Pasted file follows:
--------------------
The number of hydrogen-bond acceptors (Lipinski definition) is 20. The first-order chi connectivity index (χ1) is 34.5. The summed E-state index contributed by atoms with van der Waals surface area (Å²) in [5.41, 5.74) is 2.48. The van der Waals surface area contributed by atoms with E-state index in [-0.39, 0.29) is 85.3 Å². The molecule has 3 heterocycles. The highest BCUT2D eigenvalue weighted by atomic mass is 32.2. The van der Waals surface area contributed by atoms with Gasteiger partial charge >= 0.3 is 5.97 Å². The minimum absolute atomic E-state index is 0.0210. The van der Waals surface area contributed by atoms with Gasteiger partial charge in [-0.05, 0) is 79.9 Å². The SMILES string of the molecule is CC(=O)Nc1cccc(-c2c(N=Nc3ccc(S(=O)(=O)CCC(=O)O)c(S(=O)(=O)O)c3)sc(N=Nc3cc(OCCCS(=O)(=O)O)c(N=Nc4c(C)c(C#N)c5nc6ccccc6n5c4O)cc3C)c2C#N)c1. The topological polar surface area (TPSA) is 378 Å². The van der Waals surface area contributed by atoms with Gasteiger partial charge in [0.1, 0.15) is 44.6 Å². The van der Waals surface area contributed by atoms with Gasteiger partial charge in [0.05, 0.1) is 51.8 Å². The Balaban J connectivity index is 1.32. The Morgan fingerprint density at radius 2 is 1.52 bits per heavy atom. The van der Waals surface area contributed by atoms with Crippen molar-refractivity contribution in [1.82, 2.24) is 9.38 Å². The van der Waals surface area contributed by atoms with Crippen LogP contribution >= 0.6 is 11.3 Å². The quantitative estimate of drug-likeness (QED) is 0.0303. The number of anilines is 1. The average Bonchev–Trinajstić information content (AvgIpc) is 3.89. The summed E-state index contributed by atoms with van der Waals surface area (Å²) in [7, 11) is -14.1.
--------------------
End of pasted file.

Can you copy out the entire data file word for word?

The number of hydrogen-bond acceptors (Lipinski definition) is 20. The first-order chi connectivity index (χ1) is 34.5. The summed E-state index contributed by atoms with van der Waals surface area (Å²) in [5.41, 5.74) is 2.48. The van der Waals surface area contributed by atoms with E-state index in [-0.39, 0.29) is 85.3 Å². The molecule has 3 heterocycles. The highest BCUT2D eigenvalue weighted by atomic mass is 32.2. The van der Waals surface area contributed by atoms with Gasteiger partial charge >= 0.3 is 5.97 Å². The minimum absolute atomic E-state index is 0.0210. The van der Waals surface area contributed by atoms with Gasteiger partial charge in [-0.05, 0) is 79.9 Å². The SMILES string of the molecule is CC(=O)Nc1cccc(-c2c(N=Nc3ccc(S(=O)(=O)CCC(=O)O)c(S(=O)(=O)O)c3)sc(N=Nc3cc(OCCCS(=O)(=O)O)c(N=Nc4c(C)c(C#N)c5nc6ccccc6n5c4O)cc3C)c2C#N)c1. The topological polar surface area (TPSA) is 378 Å². The van der Waals surface area contributed by atoms with Gasteiger partial charge in [0.1, 0.15) is 44.6 Å². The van der Waals surface area contributed by atoms with Gasteiger partial charge in [0.05, 0.1) is 51.8 Å². The Balaban J connectivity index is 1.32. The Morgan fingerprint density at radius 2 is 1.52 bits per heavy atom. The van der Waals surface area contributed by atoms with Crippen molar-refractivity contribution in [1.82, 2.24) is 9.38 Å². The van der Waals surface area contributed by atoms with Crippen LogP contribution >= 0.6 is 11.3 Å². The quantitative estimate of drug-likeness (QED) is 0.0303. The number of anilines is 1. The average Bonchev–Trinajstić information content (AvgIpc) is 3.89. The summed E-state index contributed by atoms with van der Waals surface area (Å²) in [7, 11) is -14.1.